The Japanese American National Museum, First and Central in Little Tokyo, will host a film screening and a book reading this weekend.

• “Eclair: For Our Future, For Children” on Saturday, Nov. 10, at 1 p.m. as part of the Tateuchi Public Program Series. Directed by Akio Kondo; starring Hajime Yoshii, Saori, Ayumi Ishida.

A scene from “Eclair: For Our Future, For Children.”

In 1943, the dark shadow of war is sneaking up and about to change everything. After losing his parents at a very early age, Akio lives his life in and out of the orphanage and reformatory. He encounters people like Detective Toyama, who saves him from hunger by giving him a sweet pastry, the White Satan at the reformatory, his foster mother Fusano, Tomiko from the cinema, and people from the touring company.

Throughout this difficult time, the only thing that keeps him going is “Sweets & Girls,” the song that Yoko, a teacher at the orphanage, sang to him. No matter what happens to him, thinking about sweets and singing the song somehow gives him the power to live.”

Program co-organized by the Japan Foundation and sponsored by the Tateuchi Foundation.

• “Nisei Soldiers Break Their Silence: Coming Home to Hood River” author Linda Tamura on Sunday, Nov. 11, at 2 p.m. as part of the Books & Conversations series.

The book is a compelling story of courage, community, endurance, and reparation. It shares the experiences of Japanese Americans who served in the U.S. Army during World War II, fighting on the front lines in Italy and France, serving as linguists in the South Pacific, and working as cooks and medics.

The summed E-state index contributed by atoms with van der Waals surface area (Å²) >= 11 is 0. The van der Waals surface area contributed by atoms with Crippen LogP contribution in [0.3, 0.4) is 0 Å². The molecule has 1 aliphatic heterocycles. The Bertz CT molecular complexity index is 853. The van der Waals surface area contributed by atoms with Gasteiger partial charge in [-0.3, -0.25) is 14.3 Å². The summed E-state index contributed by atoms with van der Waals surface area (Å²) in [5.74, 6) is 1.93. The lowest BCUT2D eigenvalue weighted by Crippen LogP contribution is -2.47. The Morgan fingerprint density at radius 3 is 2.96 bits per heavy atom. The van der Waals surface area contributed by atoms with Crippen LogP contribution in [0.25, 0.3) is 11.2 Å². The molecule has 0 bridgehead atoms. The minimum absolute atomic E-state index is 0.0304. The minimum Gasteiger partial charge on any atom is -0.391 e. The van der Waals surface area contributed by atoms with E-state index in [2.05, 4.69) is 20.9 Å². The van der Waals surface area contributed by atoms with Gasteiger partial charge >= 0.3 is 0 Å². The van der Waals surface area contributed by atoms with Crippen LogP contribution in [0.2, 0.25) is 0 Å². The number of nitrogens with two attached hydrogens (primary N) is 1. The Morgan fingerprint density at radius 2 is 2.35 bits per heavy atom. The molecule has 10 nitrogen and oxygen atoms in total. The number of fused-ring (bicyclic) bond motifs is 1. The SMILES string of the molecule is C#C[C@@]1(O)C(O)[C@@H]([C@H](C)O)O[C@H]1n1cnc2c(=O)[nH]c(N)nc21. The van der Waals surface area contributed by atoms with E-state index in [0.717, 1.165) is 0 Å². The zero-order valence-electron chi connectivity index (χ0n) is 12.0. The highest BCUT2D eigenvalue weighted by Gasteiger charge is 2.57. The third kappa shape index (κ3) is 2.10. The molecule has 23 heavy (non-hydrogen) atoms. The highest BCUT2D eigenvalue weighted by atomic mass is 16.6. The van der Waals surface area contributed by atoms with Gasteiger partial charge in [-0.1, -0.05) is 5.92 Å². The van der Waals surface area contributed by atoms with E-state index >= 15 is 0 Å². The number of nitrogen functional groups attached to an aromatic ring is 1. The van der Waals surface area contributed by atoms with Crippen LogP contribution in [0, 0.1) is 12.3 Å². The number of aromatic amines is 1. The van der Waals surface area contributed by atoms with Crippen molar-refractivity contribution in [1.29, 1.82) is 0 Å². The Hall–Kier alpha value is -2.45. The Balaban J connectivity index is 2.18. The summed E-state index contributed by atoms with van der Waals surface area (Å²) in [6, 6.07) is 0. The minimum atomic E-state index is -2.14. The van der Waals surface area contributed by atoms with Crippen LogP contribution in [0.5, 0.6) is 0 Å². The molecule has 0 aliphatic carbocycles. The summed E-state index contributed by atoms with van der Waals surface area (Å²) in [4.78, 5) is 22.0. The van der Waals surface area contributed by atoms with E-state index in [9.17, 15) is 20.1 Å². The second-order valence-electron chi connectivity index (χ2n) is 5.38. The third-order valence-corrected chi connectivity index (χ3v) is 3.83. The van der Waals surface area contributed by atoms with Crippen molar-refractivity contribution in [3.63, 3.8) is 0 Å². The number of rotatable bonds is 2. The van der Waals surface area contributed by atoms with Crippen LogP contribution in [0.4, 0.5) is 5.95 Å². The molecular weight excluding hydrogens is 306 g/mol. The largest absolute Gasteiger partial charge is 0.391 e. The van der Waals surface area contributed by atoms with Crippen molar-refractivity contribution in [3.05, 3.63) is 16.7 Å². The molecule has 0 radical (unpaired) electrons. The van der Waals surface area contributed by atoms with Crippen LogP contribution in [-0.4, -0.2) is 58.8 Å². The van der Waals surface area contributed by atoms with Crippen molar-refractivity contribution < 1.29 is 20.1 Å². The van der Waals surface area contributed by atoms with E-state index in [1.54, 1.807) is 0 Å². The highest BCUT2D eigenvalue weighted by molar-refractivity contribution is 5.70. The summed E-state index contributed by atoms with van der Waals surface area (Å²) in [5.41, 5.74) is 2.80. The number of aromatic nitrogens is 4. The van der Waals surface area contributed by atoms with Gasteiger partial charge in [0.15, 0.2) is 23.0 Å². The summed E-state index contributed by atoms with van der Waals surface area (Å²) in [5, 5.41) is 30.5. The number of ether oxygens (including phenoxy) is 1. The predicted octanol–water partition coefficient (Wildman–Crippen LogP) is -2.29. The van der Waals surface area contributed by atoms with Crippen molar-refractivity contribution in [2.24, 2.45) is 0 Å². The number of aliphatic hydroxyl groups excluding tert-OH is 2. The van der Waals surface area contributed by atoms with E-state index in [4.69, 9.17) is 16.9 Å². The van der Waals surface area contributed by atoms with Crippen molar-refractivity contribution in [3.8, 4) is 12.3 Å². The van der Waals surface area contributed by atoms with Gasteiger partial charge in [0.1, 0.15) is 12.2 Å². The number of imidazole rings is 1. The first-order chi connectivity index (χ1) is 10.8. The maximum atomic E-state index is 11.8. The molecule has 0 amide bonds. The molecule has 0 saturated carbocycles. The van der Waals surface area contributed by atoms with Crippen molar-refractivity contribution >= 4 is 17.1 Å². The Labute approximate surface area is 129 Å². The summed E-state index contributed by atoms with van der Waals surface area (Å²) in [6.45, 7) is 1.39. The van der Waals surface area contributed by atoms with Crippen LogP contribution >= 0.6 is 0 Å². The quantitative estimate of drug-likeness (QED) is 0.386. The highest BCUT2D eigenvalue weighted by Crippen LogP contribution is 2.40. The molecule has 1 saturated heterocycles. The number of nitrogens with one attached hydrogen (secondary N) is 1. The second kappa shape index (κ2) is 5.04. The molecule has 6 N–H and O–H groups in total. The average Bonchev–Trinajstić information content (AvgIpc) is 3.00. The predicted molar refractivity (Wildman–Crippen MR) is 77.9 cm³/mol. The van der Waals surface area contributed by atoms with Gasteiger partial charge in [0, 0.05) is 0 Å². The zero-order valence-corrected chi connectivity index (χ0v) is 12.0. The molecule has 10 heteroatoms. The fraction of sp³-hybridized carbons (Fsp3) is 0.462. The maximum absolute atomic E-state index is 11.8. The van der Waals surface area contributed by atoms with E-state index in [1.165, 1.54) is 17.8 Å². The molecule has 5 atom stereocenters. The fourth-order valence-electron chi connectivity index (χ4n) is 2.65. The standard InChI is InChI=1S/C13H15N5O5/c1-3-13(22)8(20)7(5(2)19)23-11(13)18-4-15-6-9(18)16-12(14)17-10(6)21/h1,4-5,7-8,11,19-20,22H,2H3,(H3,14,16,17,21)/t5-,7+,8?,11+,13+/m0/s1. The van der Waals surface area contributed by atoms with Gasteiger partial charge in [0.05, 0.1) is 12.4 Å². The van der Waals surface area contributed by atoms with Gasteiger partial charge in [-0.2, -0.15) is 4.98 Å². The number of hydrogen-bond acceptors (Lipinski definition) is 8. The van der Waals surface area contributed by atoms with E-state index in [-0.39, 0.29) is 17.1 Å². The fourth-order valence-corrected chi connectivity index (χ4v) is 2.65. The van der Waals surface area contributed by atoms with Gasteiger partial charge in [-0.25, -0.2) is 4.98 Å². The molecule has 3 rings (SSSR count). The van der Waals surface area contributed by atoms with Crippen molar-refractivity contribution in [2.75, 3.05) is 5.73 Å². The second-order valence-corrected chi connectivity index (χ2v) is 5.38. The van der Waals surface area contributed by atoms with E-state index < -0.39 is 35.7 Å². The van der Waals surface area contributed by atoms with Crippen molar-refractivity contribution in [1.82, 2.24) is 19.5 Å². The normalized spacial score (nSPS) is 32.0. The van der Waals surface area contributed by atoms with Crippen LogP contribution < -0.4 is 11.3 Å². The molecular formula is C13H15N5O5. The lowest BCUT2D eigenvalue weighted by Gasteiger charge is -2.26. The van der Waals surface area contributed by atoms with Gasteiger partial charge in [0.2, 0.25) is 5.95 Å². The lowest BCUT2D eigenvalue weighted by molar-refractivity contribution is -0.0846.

The soldiers were from Hood River, Ore., where their families were landowners and fruit growers. Town leaders, including veterans’ groups, attempted to prevent their return after the war and stripped their names from the local war memorial. The racist homecoming reception that the Hood River Nisei soldiers received was decried across the nation.

Tamura, who grew up in Hood River and whose father was a veteran, conducted extensive oral histories with the veterans, their families, and members of the community. She had access to hundreds of recently uncovered letters and documents from private files of a local veterans’ group that led the campaign against the Japanese American soldiers.

This book, which is available in the Museum Store, also includes the little known story of local Nisei veterans who spent 40 years appealing their convictions for insubordination. It is published by University of Washington Press as part of the Scott and Laurie Oki Series in Asian American Studies.

Tamura is professor of education at Willamette University in Salem, Ore. She is the author of “The Hood River Issei: An Oral History of Japanese Settlers in Oregon’s Hood River Valley.”

For more information, call (213) 625-0414 or visit

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